Email updates

Keep up to date with the latest news and content from BMC Research Notes and BioMed Central.

Open Access Highly Accessed Open Badges Research article

Diverticular disease of the right colon

Jasim M Radhi*, Jennifer A Ramsay and Odette Boutross-Tadross

Author Affiliations

Department of Pathology, McMaster University, Hamilton, Ontario, Canada

For all author emails, please log on.

BMC Research Notes 2011, 4:383  doi:10.1186/1756-0500-4-383

Published: 6 October 2011



The incidence of colonic diverticular disease varies with national origin, cultural background and diet. The frequency of this disease increases with advancing age. Right-sided diverticular disease is uncommon and reported to occur in 1-2% of surgical specimens in European and American series. In contrast the disease is more prevalent and reported in 43-50% of specimens in Asian series. Various lines of evidence suggest this variation may represent hereditary differences. The aim of the study is to report all cases of right sided diverticular disease underwent surgical resection or identified during pathological examination of right hemicoloectomy specimens


A retrospective review of all surgical specimens with right sided colonic diverticular disease selected from a larger database of all colonic diverticulosis and diverticulitis surgical specimen reported between January 1993 and December 2010 at the Pathology Department McMaster University Medical Centre Canada. The clinical and pathological features of these cases were reviewed


The review identified 15 cases of right colon diverticulosis. The clinical diagnoses of these cases were appendicitis, diverticulitis or adenocarcinoma. Eight cases of single congenital perforated diverticuli were identified and seven cases were incidental multiple acquired diverticuli found in specimen resected for right side colonic carcinomas/large adenomas. Laparotomy or laparoscopic assisted haemicolectomies were done for all cases. Pathological examination showed caecal wall thickening with inflammation associated with perforated diverticuli. Histology confirmed true solitary diverticuli that exhibited in two cases thick walled vessels in the submucosa and muscular layer indicating vascular malformation/angiodysplasia. Acquired diverticuli tend to be multiple and are mostly seen in specimens resected for neoplastic right colon diseases.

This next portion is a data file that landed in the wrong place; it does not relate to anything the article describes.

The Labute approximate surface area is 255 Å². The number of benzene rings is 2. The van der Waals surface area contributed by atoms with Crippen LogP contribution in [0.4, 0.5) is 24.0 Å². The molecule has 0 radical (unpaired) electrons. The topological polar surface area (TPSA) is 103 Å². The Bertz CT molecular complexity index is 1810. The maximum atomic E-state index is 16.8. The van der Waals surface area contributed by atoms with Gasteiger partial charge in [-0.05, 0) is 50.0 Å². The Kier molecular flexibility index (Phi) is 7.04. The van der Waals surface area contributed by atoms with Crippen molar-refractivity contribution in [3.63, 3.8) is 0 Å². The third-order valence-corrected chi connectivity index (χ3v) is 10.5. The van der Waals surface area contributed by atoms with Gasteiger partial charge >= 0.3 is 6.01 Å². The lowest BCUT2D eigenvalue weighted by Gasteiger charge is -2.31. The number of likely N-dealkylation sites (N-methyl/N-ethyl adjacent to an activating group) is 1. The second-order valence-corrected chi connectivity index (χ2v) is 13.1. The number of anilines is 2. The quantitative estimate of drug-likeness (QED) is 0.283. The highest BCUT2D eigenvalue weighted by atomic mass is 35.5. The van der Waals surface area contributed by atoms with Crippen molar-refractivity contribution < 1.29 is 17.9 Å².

Single true diverticular disease of the right colon is usually of congenital type and affects younger age group and may be associated with angiodysplasia in some cases. Multiple false diverticuli are more seen in association with caecal carcinoma or large adenomas. These are usually asymptomatic and are more seen in older patients. However this study dose not reflects the true incidence of the disease in the general population.